In February of 2017, the DHHR filed a petition alleging that both children suffered unexplained injuries while in the care of petitioner and her boyfriend, D.K. C.G.-1 suffered severe bruising to his genitals and C.G.-2 suffered unexplained burns on her wrist and leg, as well as bruising to her ear and jawline. Several hours passed after the discovery of C.G.-1's severe bruising before he was taken to a hospital. While being examined, C.G.-1 stated that "[D.K.] hit me." Petitioner could not explain the injuries but asserted that C.G.-1 would sleep walk and must have suffered the injuries in his sleep. Additionally, the DHHR alleged a previous incident in November of 2016, when the babysitter brought C.G.-2 to the hospital after noticing she was favoring one leg. Hospital staff concluded that C.G.-2 had suffered a spiral fracture to her leg, but did not conclude that the injury was the result of abuse or neglect. Petitioner could also not explain this earlier injury. Petitioner waived her preliminary hearing on February 9, 2017.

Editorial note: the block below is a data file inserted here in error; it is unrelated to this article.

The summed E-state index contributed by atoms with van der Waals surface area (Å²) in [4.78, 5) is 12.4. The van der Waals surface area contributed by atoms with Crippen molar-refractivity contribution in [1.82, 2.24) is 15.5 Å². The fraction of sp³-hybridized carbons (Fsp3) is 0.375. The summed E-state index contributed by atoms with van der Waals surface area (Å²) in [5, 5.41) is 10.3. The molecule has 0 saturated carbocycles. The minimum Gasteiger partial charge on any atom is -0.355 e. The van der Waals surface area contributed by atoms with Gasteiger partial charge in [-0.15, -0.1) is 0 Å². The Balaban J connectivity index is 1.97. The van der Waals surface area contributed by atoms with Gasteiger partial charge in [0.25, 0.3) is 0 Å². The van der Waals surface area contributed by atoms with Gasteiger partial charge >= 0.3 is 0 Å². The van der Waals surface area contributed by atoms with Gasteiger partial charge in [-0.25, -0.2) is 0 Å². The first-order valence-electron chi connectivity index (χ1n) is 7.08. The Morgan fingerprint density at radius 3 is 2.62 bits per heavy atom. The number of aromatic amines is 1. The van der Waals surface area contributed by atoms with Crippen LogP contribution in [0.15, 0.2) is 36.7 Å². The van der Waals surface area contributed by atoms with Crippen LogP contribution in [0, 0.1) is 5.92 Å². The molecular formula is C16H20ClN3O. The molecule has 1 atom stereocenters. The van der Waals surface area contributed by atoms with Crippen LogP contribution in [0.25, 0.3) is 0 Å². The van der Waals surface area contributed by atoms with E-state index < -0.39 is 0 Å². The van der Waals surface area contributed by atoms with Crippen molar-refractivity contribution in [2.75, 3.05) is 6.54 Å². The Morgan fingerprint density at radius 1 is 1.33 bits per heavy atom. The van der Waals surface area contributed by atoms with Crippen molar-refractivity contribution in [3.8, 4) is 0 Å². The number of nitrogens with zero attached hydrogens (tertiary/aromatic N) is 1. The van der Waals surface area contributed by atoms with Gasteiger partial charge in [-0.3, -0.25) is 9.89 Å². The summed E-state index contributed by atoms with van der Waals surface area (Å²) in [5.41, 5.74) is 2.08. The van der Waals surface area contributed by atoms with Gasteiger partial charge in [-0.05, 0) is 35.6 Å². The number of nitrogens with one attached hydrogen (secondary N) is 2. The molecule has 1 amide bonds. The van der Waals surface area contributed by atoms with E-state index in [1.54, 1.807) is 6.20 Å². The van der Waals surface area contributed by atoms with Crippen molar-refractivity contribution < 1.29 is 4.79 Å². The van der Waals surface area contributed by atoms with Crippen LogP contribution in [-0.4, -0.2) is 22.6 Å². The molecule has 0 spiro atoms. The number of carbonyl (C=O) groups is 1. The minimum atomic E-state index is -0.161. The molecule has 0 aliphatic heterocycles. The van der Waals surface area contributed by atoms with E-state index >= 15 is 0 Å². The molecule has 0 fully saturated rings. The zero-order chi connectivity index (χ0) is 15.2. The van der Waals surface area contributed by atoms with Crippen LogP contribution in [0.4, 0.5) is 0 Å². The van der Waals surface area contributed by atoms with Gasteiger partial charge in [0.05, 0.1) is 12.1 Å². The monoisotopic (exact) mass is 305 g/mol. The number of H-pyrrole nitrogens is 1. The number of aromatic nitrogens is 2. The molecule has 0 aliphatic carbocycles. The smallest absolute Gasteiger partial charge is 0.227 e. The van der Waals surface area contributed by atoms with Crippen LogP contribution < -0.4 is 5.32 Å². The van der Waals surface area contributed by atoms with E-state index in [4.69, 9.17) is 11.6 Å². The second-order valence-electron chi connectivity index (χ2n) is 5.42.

The circuit court held an adjudicatory hearing, and the medical personnel who conducted the examinations testified that the trauma sustained by C.G.-1 was likely non-accidental. Additionally, the results from forensic interviews were admitted in which L.K, D.K's three-year-old son, accused D.K. of hitting C.G.-1. L.K stated that D.K. hit C.G.-1, threw C.G.-1 against the wall, and "bumped [C.G.-1]'s head on the floor." Petitioner testified and admitted that she failed to supervise her children, but did not have an explanation as to how the children suffered their injuries. Petitioner noticed C.G.-1's genitals were bruised upon changing C.G.-1's diaper in the morning but did not notice any bruising before putting C.G.-1 to bed the night before. Petitioner admitted that she, D.K., and the children were the only people in the home on the night the injury occurred, but she did not suspect D.K. was the perpetrator of the abuse. Petitioner consistently stated that she did not see D.K. abuse her son. Petitioner also testified that she did not hear C.G.-1 cry out or scream on the night the injuries occurred. However, medical personnel testified that the child would have likely made significant noise based on the severity of the bruising. With regard to C.G.-2, medical personnel testified that the spiral fracture could have been accidental trauma, but petitioner offered no explanation as to a reasonable cause. Further, petitioner's explanation for C.G.-2's burns was deemed incredible by medical personnel, and, therefore, the burns were also deemed likely non-accidental. Ultimately, the circuit court adjudicated petitioner and found that neither she nor D.K. offered any reasonable explanation for the children's significant injuries. It also found that petitioner and D.K. were the only adults in the home when the children sustained those injuries. Petitioner moved for a post-adjudicatory improvement period, and the circuit court deferred ruling on that motion.